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DLP® Discovery System Optics Application Note - page 37 / 38





37 / 38

2510332 - February 2009

  • Since they are essentially very small point sources and emit into relatively low angular space, the etendue of the laser source is typically very small. This would theoretically allow a very small DMD to be coupled very efficiently to a laser, thus resulting in a large increase in die per wafer and a significant cost reduction for the DMD. In practice, several things conspire against this, which will be addressed later.

  • The etendue of the source laser is much smaller than the DMD, therefore there are many more options for combining colors at the DMD that do not involve dichroic filter combination optics.

  • Small, highly collimated sources result in the ability to use very high f/# optics. This reduces the size of the optics significantly, and increases depth of focus so that focus adjustments are often eliminated, thus simplifying the mechanics as well. This should produce significant cost savings in both the optics and mechanics of a system, and significant reductions in size and volume of an optical engine.

  • Lasers typically have much narrower spectral distribution than comparable LED’s, which can be important in some applications such as biomedical, chemical, communications, etc.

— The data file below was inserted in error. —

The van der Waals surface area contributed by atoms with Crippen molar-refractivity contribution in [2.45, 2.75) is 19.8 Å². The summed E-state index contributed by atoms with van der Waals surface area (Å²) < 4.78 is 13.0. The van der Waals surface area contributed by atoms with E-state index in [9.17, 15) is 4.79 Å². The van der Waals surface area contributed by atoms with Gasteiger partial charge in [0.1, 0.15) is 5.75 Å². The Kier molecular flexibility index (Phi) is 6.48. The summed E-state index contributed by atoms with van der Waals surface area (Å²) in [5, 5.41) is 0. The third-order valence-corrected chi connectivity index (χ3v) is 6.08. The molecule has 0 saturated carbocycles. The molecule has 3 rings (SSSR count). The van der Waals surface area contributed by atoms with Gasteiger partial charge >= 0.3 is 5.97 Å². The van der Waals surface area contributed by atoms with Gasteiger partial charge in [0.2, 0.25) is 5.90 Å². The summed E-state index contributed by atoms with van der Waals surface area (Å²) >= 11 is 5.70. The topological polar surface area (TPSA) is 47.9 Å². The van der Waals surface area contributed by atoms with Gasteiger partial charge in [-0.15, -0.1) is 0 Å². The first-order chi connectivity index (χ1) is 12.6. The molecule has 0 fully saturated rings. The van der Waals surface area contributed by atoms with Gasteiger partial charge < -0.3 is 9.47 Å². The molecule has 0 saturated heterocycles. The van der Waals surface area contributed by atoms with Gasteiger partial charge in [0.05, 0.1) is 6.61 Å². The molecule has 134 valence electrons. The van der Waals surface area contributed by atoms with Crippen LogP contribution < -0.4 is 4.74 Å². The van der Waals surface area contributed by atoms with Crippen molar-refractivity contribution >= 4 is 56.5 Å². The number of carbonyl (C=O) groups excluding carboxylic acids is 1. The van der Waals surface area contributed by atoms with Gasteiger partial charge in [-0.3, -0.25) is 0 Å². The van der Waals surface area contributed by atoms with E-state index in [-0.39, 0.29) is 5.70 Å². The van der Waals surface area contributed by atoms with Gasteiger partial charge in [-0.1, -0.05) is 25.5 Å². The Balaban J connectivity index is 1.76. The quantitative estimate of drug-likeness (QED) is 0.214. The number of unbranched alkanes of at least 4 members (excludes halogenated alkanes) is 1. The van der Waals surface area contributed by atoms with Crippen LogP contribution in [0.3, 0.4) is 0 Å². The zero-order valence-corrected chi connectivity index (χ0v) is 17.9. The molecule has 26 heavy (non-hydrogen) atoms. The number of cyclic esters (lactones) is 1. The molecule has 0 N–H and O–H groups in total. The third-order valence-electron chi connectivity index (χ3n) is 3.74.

There are many potential challenges for laser applications:

  • Serious regulatory and bureaucracy issues that present obstacles to getting products to market. Consumer acceptance of eye safety concerns, perceived or real.

  • Laser light is typically polarized. While there is no efficiency penalty for unpolarized DLP technology with polarized light, neither is there a competitive efficiency advantage over polarized technologies such as LCD or LCoS as there is with unpolarized LED’s.

  • The spatial coherence (due to small etendue) and temporal coherence (due to narrow wavelength spectrum) both contribute to serious speckle issues that are difficult to reduce to acceptable levels, and can require optical measures that usually expand etendue and/or bandwidth so much that the small-source etendue advantage of lasers is severely diminished.

  • Energy density levels of laser sources for high brightness projection can require optical materials and workmanship quality that prohibit cost effectiveness.

  • The manufacturing base for LED’s is very large compared to lasers because there are very large competitive markets for LED’s outside of projection applications. Lasers are typically created for specific applications. The relative economies of scale and pace of innovation are very different as a result. One possible exception may be the laser printer market as it may apply to laser sources for pico projection applications.

  • The narrow laser wavelength spectrum can produce colors that may be “oversaturated” for many display applications, but can often be desaturated by adding small amounts of the other primary laser colors. This can improve luminance by reducing the gamut, but requires higher duty cycles for the lasers which can be a thermal or power consumption issue.

May not be reproduced without permission from Texas Instruments Copyright 2009 Texas Instruments Incorporated


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